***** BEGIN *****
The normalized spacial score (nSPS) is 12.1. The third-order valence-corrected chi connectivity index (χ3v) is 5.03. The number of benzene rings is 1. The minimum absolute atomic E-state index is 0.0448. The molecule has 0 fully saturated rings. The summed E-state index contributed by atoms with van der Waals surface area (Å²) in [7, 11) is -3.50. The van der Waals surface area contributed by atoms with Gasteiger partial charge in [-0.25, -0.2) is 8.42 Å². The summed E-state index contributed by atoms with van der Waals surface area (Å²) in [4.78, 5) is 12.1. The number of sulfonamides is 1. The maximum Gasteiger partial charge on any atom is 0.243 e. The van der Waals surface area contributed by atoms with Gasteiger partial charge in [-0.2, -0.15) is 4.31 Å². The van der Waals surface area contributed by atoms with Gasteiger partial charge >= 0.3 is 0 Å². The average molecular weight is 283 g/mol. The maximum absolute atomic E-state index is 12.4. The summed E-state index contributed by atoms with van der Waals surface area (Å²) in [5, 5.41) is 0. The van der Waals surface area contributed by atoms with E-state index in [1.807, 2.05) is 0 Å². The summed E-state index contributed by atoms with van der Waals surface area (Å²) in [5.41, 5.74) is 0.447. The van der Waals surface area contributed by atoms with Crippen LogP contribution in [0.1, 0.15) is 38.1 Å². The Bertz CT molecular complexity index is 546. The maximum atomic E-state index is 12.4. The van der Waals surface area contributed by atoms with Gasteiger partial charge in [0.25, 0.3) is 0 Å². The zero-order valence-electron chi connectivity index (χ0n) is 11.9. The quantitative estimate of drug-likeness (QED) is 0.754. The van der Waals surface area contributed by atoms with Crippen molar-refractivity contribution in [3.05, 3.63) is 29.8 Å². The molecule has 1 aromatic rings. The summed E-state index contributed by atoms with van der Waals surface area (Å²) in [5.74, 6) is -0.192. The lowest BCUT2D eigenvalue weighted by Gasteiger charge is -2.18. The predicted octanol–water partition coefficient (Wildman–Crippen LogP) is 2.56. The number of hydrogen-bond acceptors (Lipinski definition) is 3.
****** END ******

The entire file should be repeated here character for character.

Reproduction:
The normalized spacial score (nSPS) is 12.1. The third-order valence-corrected chi connectivity index (χ3v) is 5.03. The number of benzene rings is 1. The minimum absolute atomic E-state index is 0.0448. The molecule has 0 fully saturated rings. The summed E-state index contributed by atoms with van der Waals surface area (Å²) in [7, 11) is -3.50. The van der Waals surface area contributed by atoms with Gasteiger partial charge in [-0.25, -0.2) is 8.42 Å². The summed E-state index contributed by atoms with van der Waals surface area (Å²) in [4.78, 5) is 12.1. The number of sulfonamides is 1. The maximum Gasteiger partial charge on any atom is 0.243 e. The van der Waals surface area contributed by atoms with Gasteiger partial charge in [-0.2, -0.15) is 4.31 Å². The van der Waals surface area contributed by atoms with Gasteiger partial charge >= 0.3 is 0 Å². The average molecular weight is 283 g/mol. The maximum absolute atomic E-state index is 12.4. The summed E-state index contributed by atoms with van der Waals surface area (Å²) in [5, 5.41) is 0. The van der Waals surface area contributed by atoms with E-state index in [1.807, 2.05) is 0 Å². The summed E-state index contributed by atoms with van der Waals surface area (Å²) in [5.41, 5.74) is 0.447. The van der Waals surface area contributed by atoms with Crippen LogP contribution in [0.1, 0.15) is 38.1 Å². The Bertz CT molecular complexity index is 546. The maximum atomic E-state index is 12.4. The van der Waals surface area contributed by atoms with Gasteiger partial charge in [0.25, 0.3) is 0 Å². The zero-order valence-electron chi connectivity index (χ0n) is 11.9. The quantitative estimate of drug-likeness (QED) is 0.754. The van der Waals surface area contributed by atoms with Crippen molar-refractivity contribution in [3.05, 3.63) is 29.8 Å². The molecule has 1 aromatic rings. The summed E-state index contributed by atoms with van der Waals surface area (Å²) in [5.74, 6) is -0.192. The lowest BCUT2D eigenvalue weighted by Gasteiger charge is -2.18. The predicted octanol–water partition coefficient (Wildman–Crippen LogP) is 2.56. The number of hydrogen-bond acceptors (Lipinski definition) is 3.